New details about one of Gov. Bill Lee’s education initiatives are raising some eyebrows in the legislature.
Lee recently announced his plan to create a $250 million K-12 mental health trust fund.
During his State of the State address Monday, Lee said the $250 million dollars will better support the mental health needs of Tennessee students. But his speech did not mention that the amount going directly to go school districts would be significantly less.
Finance and Administration Commissioner Stuart McWhorter told lawmakers Tuesday the state has a different plan.
“We want to get that into the market to start earning interests,” McWhorter said.
Although there is a risk to investing, McWhorter said the state expects to get between 3% to 6% in yearly returns.
Democrats have already raised some questions on the issue. So has Sen. Joey Hensley, R-Hohenwald. He thinks the state should consider doing something else.
“Why not just seek what we need and then put the money in the budget every year?” Hohenwald asked during a Senate hearing. “Because it sounds like we are only going to have $8 to $10 million dollars of the trust fund to spend every year.”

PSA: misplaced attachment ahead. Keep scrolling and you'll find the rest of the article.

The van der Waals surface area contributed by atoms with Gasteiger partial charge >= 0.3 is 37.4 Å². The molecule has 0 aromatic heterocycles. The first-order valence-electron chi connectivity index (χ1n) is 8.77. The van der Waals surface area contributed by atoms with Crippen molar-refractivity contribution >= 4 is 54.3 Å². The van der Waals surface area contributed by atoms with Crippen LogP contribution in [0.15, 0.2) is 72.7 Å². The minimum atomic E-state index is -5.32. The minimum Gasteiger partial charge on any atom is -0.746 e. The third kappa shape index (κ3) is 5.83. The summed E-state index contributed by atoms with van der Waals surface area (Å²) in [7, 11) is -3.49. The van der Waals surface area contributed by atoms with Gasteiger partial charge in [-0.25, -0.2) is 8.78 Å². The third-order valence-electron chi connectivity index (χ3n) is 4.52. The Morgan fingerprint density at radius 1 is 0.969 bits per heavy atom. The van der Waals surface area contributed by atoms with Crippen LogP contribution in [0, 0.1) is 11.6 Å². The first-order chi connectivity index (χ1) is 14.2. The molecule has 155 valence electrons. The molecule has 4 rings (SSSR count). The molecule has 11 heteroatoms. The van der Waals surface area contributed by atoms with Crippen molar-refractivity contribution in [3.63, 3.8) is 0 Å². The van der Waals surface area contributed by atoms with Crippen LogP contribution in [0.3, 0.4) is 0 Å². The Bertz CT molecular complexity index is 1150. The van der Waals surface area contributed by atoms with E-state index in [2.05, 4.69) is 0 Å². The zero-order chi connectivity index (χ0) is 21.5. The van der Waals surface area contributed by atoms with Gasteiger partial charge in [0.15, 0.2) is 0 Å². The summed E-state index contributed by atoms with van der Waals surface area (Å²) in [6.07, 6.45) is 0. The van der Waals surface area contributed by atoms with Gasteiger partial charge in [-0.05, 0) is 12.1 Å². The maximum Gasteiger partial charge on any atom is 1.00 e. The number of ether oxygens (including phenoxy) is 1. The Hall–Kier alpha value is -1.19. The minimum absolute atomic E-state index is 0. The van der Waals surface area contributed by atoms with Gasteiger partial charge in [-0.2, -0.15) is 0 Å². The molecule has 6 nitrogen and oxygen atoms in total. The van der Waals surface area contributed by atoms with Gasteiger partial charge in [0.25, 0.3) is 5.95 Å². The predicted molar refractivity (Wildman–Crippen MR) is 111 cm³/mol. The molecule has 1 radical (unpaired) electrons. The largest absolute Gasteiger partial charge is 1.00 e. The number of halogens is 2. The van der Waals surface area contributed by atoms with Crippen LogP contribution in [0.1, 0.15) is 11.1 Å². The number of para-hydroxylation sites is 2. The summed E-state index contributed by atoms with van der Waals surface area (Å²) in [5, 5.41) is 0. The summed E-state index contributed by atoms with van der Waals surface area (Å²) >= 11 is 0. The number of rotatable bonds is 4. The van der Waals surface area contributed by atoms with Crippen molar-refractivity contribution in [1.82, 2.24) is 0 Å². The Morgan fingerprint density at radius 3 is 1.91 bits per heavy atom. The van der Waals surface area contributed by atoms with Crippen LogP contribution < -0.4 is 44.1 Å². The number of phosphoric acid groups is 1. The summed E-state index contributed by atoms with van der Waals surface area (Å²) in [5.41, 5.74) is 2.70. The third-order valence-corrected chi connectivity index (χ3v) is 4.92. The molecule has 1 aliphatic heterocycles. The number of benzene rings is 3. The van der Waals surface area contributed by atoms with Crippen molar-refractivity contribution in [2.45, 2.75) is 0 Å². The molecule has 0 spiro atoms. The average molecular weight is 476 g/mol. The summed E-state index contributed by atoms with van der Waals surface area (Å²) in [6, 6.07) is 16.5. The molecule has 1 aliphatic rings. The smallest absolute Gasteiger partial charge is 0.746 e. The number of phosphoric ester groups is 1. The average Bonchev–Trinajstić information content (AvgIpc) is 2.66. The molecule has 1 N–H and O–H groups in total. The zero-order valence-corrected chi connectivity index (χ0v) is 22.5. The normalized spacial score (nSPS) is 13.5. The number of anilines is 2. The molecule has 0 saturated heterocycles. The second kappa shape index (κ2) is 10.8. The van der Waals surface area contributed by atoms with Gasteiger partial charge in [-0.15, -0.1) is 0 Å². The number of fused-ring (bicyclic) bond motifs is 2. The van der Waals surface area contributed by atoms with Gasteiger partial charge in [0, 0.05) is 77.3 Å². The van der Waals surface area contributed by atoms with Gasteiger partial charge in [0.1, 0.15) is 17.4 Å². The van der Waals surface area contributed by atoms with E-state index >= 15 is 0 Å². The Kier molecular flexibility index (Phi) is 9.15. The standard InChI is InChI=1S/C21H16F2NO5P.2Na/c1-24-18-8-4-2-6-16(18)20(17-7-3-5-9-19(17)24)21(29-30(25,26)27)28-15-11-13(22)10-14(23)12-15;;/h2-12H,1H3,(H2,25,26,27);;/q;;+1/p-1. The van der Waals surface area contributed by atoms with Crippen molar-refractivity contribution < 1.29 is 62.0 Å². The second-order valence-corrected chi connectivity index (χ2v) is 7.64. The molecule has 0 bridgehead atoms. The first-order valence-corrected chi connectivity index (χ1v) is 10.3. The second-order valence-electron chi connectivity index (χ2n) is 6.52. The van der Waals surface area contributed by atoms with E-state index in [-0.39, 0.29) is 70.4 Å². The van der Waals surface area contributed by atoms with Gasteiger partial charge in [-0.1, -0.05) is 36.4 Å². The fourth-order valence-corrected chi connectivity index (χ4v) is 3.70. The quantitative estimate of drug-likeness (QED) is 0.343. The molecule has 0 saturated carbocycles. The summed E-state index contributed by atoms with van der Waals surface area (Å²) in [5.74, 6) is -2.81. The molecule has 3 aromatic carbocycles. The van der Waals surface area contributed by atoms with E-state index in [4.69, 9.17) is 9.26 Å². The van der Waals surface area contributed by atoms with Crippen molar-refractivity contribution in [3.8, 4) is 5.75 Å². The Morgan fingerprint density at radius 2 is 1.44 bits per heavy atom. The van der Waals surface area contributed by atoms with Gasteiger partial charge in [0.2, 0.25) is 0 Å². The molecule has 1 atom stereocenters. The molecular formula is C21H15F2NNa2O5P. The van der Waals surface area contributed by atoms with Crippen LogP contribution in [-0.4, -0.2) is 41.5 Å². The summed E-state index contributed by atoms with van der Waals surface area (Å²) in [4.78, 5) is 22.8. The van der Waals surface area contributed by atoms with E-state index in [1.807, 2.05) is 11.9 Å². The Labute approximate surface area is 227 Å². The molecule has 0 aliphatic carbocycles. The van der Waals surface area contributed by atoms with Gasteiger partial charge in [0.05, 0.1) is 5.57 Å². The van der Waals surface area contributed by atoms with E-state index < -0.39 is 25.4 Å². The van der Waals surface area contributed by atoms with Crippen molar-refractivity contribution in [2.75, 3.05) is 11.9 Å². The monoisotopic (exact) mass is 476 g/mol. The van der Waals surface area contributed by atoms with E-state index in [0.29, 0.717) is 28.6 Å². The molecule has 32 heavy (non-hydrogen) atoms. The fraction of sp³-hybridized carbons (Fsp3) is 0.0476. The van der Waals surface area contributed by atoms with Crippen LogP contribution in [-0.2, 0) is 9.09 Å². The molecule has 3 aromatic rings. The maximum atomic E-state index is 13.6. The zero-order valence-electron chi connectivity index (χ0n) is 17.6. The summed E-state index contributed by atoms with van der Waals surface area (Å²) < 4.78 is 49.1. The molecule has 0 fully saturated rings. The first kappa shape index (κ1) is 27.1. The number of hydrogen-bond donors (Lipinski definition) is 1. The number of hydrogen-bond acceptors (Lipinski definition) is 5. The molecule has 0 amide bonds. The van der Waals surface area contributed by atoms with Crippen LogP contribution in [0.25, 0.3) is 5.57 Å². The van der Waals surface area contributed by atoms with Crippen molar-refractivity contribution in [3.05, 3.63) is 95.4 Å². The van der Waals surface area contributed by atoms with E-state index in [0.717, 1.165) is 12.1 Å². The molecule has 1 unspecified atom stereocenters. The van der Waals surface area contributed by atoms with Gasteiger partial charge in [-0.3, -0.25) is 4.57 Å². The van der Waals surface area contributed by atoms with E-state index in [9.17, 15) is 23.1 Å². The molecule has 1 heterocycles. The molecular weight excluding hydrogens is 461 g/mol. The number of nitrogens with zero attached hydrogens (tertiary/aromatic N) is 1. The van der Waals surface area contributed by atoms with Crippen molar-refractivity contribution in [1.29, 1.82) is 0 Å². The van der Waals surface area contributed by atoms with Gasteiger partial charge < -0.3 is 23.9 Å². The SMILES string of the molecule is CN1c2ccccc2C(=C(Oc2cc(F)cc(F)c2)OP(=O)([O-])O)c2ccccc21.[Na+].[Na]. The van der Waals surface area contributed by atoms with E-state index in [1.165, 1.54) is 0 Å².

But the Lee administration says this one-time investment will benefit the state in the long run, because it dedicates money for mental health.
Talking to reporters Wednesday, Education Commissioner Penny Schwinn said the investment signals that this is a priority for the governor. She said the first step for this initiative is conducting a needs assessment across the school districts.
“Teachers have been very clear that this is what they want,” Schwinn said. “I feel very strongly both as a parent and a commissioner.”